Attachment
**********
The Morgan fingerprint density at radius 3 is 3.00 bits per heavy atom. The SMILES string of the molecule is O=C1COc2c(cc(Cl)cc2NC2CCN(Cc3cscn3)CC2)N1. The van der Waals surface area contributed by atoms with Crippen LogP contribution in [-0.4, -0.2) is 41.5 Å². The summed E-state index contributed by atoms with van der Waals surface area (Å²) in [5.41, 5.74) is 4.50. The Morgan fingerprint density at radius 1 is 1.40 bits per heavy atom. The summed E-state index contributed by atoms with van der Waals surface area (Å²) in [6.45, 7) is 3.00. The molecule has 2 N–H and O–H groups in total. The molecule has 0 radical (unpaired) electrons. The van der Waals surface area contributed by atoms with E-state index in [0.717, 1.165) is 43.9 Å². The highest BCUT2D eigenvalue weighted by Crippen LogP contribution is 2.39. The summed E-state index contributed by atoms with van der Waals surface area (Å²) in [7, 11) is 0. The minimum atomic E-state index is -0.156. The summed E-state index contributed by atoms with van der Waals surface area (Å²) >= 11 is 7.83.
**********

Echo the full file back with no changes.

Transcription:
The Morgan fingerprint density at radius 3 is 3.00 bits per heavy atom. The SMILES string of the molecule is O=C1COc2c(cc(Cl)cc2NC2CCN(Cc3cscn3)CC2)N1. The van der Waals surface area contributed by atoms with Crippen LogP contribution in [-0.4, -0.2) is 41.5 Å². The summed E-state index contributed by atoms with van der Waals surface area (Å²) in [5.41, 5.74) is 4.50. The Morgan fingerprint density at radius 1 is 1.40 bits per heavy atom. The summed E-state index contributed by atoms with van der Waals surface area (Å²) in [6.45, 7) is 3.00. The molecule has 2 N–H and O–H groups in total. The molecule has 0 radical (unpaired) electrons. The van der Waals surface area contributed by atoms with E-state index in [0.717, 1.165) is 43.9 Å². The highest BCUT2D eigenvalue weighted by Crippen LogP contribution is 2.39. The summed E-state index contributed by atoms with van der Waals surface area (Å²) in [7, 11) is 0. The minimum atomic E-state index is -0.156. The summed E-state index contributed by atoms with van der Waals surface area (Å²) >= 11 is 7.83.